The whole experiment was carried out in accordance with the guidelines of the Committee of Ethics in Research of Universidade Federal de São Paulo for animal care (Protocol number: 1033/05). The male Wistar rats, 180 g weight, received subcutaneous injections of 1,2-dimethylhydrazine (DMH-Aldrich Chemical Co., Milwaukee, WI, USA) on the dose of 65 mg/kg at weekly interval for five weeks for tumor induction. The animals were kept under adequate conditions and observed for 16 to 18 weeks, the time required for the development of intestinal tumors [16].

2.2. Photosensitizer

The PS chosen for this study is Photogem. This is a hematoporphyrin derivative, made by Photogem LLC Co. (Moscow, Russia). It is usually described as chemically similar to Photofrin. Both Photogem and Photofrin are mixtures of monomers, dimers, and oligomers of hematoporphyrin derivatives and first-generation PSs. The 5 mg/mL stock solutions of Photogem in 20 mM phosphate-buffered saline, pH 7.4, were stored in the dark at 4°C [1722].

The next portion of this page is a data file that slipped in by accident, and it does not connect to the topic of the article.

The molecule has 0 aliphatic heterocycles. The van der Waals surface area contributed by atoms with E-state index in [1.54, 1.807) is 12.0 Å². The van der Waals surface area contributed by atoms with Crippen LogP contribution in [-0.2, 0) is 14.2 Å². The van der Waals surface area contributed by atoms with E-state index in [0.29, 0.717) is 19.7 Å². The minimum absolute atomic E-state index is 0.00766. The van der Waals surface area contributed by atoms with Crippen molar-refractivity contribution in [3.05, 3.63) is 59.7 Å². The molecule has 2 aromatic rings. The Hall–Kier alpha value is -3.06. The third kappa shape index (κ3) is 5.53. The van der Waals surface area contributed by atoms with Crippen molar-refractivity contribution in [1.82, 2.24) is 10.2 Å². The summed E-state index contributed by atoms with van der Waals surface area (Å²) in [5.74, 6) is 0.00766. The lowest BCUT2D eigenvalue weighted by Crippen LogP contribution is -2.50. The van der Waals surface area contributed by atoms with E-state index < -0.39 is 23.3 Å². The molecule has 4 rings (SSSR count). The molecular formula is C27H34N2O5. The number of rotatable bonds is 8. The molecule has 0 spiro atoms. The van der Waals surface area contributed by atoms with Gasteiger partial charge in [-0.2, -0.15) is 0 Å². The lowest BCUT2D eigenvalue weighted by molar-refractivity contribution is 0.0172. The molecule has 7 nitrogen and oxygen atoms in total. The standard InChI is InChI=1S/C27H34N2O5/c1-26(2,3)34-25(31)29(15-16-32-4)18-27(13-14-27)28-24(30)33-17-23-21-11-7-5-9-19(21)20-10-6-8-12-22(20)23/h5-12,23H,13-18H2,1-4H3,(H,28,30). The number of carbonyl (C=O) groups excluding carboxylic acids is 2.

2.3. Fluorescence System

Fluorescence collection was obtained using a commercial system (Spectral-Fluorescence System for Diagnosis of Malignant Tumors, “Spectr-Cluster,” v. 2.05 m, Cluster Ltd., Moscow, Russia) composed of a Y-type optical fiber which delivers the laser light through a central fiber and collects the fluorescence from a target tissue using six fibers distributed around central one (integrant part of the system, by Cluster Ltd., Moscow, Russia) and a spectrometer (also built into the commercial system, by Cluster Ltd., Moscow, Russia) to collect fluorescence in the visible to near infrared range (540–850 nm).

The excitation light source was the 532 nm line of Nd:YAG laser with 10 mW of power, which is low enough to avoid thermal effects in the target tissue. This wavelength was chosen for fluorescence spectroscopy since it represents good cost-benefit commitment between light penetration in tissue and fluorescence excitation of porphyrins (although longer wavelengths would allow deeper evaluation, PS excitation would not be observed for those regions). The fluorescent light was filtered with standard optical filter placed at the spectrometer entrance, avoiding the influence of the fluorescence excitation. Figure 1 shows a schematic of the design, illustrating the components of the system.